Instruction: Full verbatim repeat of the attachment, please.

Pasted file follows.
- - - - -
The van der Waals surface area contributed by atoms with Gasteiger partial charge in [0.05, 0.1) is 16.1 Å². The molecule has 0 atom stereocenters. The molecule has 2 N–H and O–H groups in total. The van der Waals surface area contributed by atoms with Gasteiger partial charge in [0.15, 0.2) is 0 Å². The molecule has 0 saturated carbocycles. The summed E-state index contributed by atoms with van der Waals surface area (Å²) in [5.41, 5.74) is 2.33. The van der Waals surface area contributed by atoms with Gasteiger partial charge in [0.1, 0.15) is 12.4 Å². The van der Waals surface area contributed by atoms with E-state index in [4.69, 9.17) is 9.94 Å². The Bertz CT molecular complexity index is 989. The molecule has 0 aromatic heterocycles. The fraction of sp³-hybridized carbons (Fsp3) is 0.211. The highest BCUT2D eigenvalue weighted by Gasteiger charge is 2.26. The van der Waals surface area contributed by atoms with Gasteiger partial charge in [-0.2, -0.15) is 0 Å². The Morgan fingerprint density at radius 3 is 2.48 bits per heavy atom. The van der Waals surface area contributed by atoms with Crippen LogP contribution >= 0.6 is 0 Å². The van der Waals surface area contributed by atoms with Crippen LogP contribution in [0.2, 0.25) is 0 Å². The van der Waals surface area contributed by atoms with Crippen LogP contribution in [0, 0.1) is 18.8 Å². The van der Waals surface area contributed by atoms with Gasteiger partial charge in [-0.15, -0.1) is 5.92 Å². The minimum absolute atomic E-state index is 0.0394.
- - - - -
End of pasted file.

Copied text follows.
The van der Waals surface area contributed by atoms with Gasteiger partial charge in [0.05, 0.1) is 16.1 Å². The molecule has 0 atom stereocenters. The molecule has 2 N–H and O–H groups in total. The van der Waals surface area contributed by atoms with Gasteiger partial charge in [0.15, 0.2) is 0 Å². The molecule has 0 saturated carbocycles. The summed E-state index contributed by atoms with van der Waals surface area (Å²) in [5.41, 5.74) is 2.33. The van der Waals surface area contributed by atoms with Gasteiger partial charge in [0.1, 0.15) is 12.4 Å². The van der Waals surface area contributed by atoms with E-state index in [4.69, 9.17) is 9.94 Å². The Bertz CT molecular complexity index is 989. The molecule has 0 aromatic heterocycles. The fraction of sp³-hybridized carbons (Fsp3) is 0.211. The highest BCUT2D eigenvalue weighted by Gasteiger charge is 2.26. The van der Waals surface area contributed by atoms with Gasteiger partial charge in [-0.2, -0.15) is 0 Å². The Morgan fingerprint density at radius 3 is 2.48 bits per heavy atom. The van der Waals surface area contributed by atoms with Crippen LogP contribution >= 0.6 is 0 Å². The van der Waals surface area contributed by atoms with Crippen LogP contribution in [0.2, 0.25) is 0 Å². The van der Waals surface area contributed by atoms with Crippen LogP contribution in [0, 0.1) is 18.8 Å². The van der Waals surface area contributed by atoms with Gasteiger partial charge in [-0.15, -0.1) is 5.92 Å². The minimum absolute atomic E-state index is 0.0394.